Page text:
Updated table above. Err, they're definitely piling on the weight, especially Blake!
I haven't changed their feed quantity, but I was given the last 1/4 of a bag of gerbil feed (pellets) from a friend (whose daughter's gerbil died recently), and I've been feeding them that every other day (so they don't get bored of it) instead of their regular seed mix. Surely that can't be responsible?? I was planning to leave the feed at 7g ea/day and see if their weight drops off through the spring, but I'm getting uneasy about that now!.....
The only thing I've noticed is that Blake usually finishes off his pellets, whereas Avon often has some left the next day, he's clearly not so keen on it! But even so, Avon is still gaining weight. I'm tempted to bin the pellets, but it seems such a waste, and I don't like wasting food in particular! That said, the packet is nearly finished now.
Post by LilyandDaisy on Feb 14, 2022 12:41:36 GMT -8
Do you feed them every day? You could try doing "fast days" where they only get fresh food.
Would it also be possible for you scatter their food over a solid surface, like a platform, rather than the bedding? That way you can see how much they actually eat, as perhaps they are still getting more than they need. I don't think mine eat 7g each every day. I used to go by the 10g/gerbil/day rule but I think that rule might be better for pellet-style diets which overall are less calorie dense. With a seed mix style diet, which is more calorie dense, I think it's too much.
It's always worth experimenting with brands of food as well to see if you get different results with different foods.
Yea I feed them pretty much every day, with the odd occasion I don't if I see a build up of food. I stuck to 7g/ea as that stabilised their weight, until December anyway, weird!
Oh I gave up putting most of their feed on the bedding a few weeks after I got them, and then completely several months later (about when they 1st declanned) as Blake just couldn't find much of the food in it (I swear he barely has a sense of smell!), and then it'd get buried anyway. So I've been putting their feed on the platforms (and formerly on their hut) and also on the glass ledges of the tank. Although the platforms do have some bedding on their making it hard to see the food. I guess I'll just have to cut back the feed if they go up again.
Post by LilyandDaisy on Feb 16, 2022 13:19:44 GMT -8
Out of interest, I weighed the average quantity of food that I usually feed my gerbils and it came out as 12g. It lasted them the best part of two days. That's maybe 3-4g each per day. This is my homemade mix which has 15% protein and 12% fat. So I'd say your boys might easily be fine with less than 7g each.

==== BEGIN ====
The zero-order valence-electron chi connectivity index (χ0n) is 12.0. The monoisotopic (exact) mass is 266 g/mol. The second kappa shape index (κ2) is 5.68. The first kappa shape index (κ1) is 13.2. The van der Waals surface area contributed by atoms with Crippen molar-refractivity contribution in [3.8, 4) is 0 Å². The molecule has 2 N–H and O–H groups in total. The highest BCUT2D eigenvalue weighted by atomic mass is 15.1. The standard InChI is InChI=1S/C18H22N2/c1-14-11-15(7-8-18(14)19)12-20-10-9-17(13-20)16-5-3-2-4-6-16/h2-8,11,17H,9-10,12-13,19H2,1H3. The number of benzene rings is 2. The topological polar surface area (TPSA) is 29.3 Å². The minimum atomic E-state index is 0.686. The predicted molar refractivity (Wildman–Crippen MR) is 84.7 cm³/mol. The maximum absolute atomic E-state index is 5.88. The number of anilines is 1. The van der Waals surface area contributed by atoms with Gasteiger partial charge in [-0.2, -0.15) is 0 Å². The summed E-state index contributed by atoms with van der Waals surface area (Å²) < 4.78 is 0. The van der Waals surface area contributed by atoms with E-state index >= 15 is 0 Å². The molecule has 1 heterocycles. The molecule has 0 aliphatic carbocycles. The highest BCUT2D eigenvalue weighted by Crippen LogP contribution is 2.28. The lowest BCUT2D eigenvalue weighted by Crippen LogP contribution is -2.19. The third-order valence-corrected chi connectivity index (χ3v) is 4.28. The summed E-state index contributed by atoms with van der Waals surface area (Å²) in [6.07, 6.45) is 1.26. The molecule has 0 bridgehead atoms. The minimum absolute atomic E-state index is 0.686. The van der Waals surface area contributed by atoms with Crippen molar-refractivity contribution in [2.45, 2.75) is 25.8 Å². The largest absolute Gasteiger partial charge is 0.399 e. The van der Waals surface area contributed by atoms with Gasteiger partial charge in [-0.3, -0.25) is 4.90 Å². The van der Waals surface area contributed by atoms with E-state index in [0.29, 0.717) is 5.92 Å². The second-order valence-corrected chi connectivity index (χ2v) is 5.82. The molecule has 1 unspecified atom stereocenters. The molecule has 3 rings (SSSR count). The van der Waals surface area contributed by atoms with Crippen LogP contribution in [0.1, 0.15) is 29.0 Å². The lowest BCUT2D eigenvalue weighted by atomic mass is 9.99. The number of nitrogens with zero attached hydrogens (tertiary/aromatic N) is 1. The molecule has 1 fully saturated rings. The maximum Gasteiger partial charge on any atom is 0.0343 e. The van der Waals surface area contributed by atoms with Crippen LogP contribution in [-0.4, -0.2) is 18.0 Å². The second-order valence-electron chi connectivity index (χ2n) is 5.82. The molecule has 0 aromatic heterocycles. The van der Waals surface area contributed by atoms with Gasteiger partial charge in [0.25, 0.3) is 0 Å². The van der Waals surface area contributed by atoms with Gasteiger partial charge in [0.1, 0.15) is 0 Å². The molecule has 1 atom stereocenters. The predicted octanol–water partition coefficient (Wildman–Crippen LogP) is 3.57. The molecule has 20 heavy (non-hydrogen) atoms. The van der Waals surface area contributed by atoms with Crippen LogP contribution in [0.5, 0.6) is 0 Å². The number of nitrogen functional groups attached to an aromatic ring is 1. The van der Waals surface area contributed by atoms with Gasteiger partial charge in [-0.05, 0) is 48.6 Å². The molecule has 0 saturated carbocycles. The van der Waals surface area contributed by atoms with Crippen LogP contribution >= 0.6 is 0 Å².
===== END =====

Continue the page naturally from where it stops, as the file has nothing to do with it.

Interesting, I guess I could cut their feed again now. Although last June when I cut it back to 12g/day, Avon in particular was losing weight. Of course they're older now, perhaps they have slower metabolism now? I'll decide on their next weighing.
97 .... 22/07/21 ... 94 97 .... 28/07/21 ... 95 92 .... 11/08/21 ... 96 90 .... 25/08/21 ... 97 (increased feed to 14g/day, been unable to feed Avon 4 treats/day, he ignored them!) 92 .... 16/09/21 ... 99 93 .... 30/09/21 ... 99 95 .... 15/10/21 ... 96 (declanned again 3/10) 95 .... 27/10/21 ... 95 91 .... 10/11/21 ... 93 (Mostly been able to feed Avon treats again, but only if I drop them in front of him, he won't take them from my fingers! lol) 96 .... 24/11/21 ... 96 92 .... 09/12/21 ... 97 97 .... 24/12/21 .. 102 Avon is beginning to take treats more often from my fingers again 98 .... 07/01/22 .. 100 103 .. 22/01/22 .. 107 107 .. 07/02/22 .. 114
Post by LilyandDaisy on Feb 26, 2022 15:40:17 GMT -8
When Avon won't take treats from your fingers, does he take them (eventually) if you put them on the bedding? I was wondering as when gerbils aren't sure about a food they take longer to make up their minds to eat it, and that means if it's just briefly presented on your hand they will reject it. If you leave it in the tank they will often eventually try it. I found a study once on hamsters and gerbils, which described a "latency period" between rodents first encountering a food and them starting to eat it. A longer latency period is associated with greater suspicion of the food.
Perhaps the times when Avon doesn't take treats from your hand are times when he's less interested in food in general.